Health & Science

Should Kids’ Tackle Football Be Banned?

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New York state legislators are considering banning tackle football—in favor of flag football—for kids 12 and under due to the danger of repeated head trauma. The proposed bill is called the John Mackey Youth Football Protection Act, named after John Mackey, an NFL player from New York who developed chronic traumatic encephalopathy (CTE) due to repeated head injuries.

Advocates recently debated the bill on the New York State Assembly floor. One of the speakers, Dr. Mark Dracos of the Hospital for Special Surgery, pointed to a recent study by Boston University on NFL players which found that the “single greatest factor that drove whether or not they developed CTE was how many years they played tackle football.” Dr. Erich Anderer, chief of neurosurgery at New York University Langone Health, also spoke, arguing that there is no good reason to expose “thousands of children to the possibility of future brain dysfunction when a simple and reasonably unobtrusive solution [flag football] is in our grasp.” Former college football players were also among those advocating for the change in policy.

Some oppose the ban

But on the other side of the debate, arguments included the fact that more research is still needed to understand the causes of CTE; that not learning to tackle early on would stunt athletes’ potential to excel at the sport; that other sports come with dangers too; and that the game is already safer than it used to be.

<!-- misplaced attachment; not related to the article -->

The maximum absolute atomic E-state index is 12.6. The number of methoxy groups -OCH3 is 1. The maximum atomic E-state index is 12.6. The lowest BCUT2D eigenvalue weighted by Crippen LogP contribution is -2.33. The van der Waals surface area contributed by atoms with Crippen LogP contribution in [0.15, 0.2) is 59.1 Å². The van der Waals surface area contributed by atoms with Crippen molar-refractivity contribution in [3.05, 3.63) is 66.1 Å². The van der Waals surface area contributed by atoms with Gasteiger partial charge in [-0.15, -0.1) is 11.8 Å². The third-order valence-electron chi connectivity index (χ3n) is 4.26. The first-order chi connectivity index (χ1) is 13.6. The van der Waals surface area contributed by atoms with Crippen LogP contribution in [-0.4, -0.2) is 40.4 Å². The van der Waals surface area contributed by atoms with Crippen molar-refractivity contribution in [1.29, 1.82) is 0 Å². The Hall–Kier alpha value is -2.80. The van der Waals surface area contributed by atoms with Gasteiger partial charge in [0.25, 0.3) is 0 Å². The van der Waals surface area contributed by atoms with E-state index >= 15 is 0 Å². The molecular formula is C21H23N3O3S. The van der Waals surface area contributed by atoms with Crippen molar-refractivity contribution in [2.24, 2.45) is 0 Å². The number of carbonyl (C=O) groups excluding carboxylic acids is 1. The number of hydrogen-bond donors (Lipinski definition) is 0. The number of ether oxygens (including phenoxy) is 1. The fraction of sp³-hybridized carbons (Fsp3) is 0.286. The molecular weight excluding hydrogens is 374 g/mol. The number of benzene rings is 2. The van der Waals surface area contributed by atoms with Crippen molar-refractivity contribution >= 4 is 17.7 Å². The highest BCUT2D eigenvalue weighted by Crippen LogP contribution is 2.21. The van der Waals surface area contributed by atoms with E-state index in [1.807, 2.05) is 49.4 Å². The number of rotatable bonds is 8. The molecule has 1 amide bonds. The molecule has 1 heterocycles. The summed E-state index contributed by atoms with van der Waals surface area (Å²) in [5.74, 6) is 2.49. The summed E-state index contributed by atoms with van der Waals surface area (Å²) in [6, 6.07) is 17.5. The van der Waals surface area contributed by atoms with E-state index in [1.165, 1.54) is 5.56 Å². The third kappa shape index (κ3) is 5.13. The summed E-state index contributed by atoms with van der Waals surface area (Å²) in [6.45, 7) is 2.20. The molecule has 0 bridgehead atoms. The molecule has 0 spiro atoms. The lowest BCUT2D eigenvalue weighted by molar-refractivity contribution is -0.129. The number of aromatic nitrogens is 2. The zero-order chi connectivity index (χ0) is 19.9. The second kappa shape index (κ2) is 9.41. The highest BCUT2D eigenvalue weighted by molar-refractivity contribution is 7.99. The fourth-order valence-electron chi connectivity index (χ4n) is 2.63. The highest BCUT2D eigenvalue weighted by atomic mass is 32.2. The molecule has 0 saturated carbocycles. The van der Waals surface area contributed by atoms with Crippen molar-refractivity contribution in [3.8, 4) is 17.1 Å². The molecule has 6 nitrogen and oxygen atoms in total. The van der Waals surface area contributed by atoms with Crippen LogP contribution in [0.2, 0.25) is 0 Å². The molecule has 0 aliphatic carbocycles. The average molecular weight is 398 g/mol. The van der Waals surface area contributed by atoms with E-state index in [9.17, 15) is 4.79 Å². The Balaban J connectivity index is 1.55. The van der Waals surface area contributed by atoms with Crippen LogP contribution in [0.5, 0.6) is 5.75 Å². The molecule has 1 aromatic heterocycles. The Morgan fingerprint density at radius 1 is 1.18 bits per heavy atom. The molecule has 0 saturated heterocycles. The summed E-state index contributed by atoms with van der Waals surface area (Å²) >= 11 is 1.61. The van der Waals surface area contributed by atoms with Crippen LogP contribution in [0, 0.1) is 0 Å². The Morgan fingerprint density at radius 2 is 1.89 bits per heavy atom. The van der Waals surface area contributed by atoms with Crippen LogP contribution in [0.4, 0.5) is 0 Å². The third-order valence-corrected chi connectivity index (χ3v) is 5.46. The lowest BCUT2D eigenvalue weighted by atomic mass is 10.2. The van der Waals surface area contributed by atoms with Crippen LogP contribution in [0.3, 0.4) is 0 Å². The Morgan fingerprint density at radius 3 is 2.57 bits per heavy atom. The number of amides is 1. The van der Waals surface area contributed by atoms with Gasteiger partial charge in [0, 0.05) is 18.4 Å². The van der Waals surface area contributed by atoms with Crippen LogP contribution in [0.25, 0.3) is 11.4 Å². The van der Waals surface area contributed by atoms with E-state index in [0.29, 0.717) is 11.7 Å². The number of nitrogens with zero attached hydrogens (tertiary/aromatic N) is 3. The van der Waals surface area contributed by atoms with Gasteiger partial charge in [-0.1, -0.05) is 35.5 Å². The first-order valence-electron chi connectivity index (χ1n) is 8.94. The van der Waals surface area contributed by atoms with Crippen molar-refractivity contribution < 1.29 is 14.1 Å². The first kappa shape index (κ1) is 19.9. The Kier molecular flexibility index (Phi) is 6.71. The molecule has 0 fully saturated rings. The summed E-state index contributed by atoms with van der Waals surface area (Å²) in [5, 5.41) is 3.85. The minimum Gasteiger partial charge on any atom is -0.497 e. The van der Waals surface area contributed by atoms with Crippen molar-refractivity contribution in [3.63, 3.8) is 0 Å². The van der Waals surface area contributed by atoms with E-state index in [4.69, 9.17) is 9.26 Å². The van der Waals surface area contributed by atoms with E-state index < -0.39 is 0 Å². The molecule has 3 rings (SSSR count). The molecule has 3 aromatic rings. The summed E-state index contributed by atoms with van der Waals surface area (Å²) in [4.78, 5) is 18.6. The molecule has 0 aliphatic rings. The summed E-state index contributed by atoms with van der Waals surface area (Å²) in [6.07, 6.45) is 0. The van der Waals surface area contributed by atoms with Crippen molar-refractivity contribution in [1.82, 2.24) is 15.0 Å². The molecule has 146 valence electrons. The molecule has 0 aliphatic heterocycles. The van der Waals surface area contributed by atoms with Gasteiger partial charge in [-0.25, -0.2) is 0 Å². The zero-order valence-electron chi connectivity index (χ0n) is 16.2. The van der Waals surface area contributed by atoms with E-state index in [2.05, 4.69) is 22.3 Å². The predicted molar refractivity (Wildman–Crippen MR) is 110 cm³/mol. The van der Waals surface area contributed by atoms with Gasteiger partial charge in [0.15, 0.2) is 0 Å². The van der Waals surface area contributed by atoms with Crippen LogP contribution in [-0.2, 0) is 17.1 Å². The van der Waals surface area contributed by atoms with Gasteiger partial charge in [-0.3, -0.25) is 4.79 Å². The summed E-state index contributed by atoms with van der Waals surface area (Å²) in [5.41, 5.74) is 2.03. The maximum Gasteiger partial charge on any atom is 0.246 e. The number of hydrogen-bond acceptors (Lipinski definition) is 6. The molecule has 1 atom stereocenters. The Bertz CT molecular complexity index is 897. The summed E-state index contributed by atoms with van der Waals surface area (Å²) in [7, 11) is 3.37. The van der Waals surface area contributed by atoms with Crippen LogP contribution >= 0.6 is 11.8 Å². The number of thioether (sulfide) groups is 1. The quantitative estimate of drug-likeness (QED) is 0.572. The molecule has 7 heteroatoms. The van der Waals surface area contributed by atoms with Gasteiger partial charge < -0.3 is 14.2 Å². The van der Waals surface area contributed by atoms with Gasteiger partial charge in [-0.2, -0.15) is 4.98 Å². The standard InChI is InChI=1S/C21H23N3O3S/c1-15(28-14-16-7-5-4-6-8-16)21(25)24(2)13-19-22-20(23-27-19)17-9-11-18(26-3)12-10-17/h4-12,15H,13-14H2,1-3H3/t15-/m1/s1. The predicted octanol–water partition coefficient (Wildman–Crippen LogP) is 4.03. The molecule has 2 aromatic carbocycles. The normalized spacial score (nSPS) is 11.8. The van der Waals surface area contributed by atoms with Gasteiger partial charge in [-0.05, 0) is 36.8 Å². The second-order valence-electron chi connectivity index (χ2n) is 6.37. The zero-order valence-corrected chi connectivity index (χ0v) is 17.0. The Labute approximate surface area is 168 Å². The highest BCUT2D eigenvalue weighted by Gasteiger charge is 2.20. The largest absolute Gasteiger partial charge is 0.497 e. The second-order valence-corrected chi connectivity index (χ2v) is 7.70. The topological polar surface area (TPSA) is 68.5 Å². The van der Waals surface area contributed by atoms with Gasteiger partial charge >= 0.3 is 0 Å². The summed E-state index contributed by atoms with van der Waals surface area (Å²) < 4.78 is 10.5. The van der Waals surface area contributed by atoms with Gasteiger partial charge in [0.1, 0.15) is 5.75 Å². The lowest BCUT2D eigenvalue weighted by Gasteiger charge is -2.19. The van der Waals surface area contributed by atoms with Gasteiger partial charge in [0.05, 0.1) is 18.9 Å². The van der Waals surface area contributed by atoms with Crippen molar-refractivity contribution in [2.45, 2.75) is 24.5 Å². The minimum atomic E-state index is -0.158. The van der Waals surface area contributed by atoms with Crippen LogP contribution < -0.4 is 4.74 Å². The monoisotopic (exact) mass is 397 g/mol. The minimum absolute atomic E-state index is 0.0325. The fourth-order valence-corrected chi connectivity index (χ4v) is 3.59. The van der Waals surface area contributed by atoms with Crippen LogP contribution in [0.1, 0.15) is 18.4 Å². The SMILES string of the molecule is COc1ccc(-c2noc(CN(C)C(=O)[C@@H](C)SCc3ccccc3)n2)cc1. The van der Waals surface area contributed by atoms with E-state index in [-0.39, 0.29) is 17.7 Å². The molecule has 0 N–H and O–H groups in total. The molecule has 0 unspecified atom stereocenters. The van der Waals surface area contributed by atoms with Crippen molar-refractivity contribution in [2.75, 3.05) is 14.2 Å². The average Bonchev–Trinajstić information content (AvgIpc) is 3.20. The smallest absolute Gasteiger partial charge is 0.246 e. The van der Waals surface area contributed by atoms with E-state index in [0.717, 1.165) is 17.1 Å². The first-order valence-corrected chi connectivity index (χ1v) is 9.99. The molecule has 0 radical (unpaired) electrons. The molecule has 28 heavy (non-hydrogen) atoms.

Two similar bills were proposed but did not pass in the New York State Assembly last year: one that aimed to ban tackle football for children under 12, and another that would have mandated more information about concussions be distributed to parents of football players. California has succeeded in passing legislation that limits the amount of tackle practice allowed in youth football and requires professional monitoring of players’ health. Legislators in four other states have also proposed legislation to limit head injuries in youth football.

Injuries can have lifelong effects

The biggest concern of advocates and medical professionals is CTE—brain degeneration that is likely caused by repeated head traumas. Many former football players with long careers, such as John Mackey and T.J. Abraham (who argued in favor of the New York tackle ban), have developed dementia later in life—and while the exact cause can’t be pinpointed, most doctors agree it is likely due to repeated head injuries from playing football. A recent study from the University of Texas found that close to 6% of athletes and non-athletes have CTE, though it’s more common in athletes—and the number went up to 15% for those who had played football, the highest frequency of all contact sports studied.

The AAP recommends that when athletes get head injuries, a series of important protocols must be followed to prevent long-term damage. For example, all players with a suspected concussion “should be immediately removed from play and not returned to full sports participation until they have returned to their baseline level of symptoms and functioning and completed a full stepwise return-to-sport progression without a return of concussion symptoms.” Luckily, all 50 states and the District of Columbia have already passed legislation mandating schools to develop concussion protocols and restrict participation after suffering a head injury.

Joanna Eng is a staff writer and digital content specialist at ParentsTogether. She lives with her wife and two kids in New York, where she loves to hike, try new foods, and check out way too many books from the library.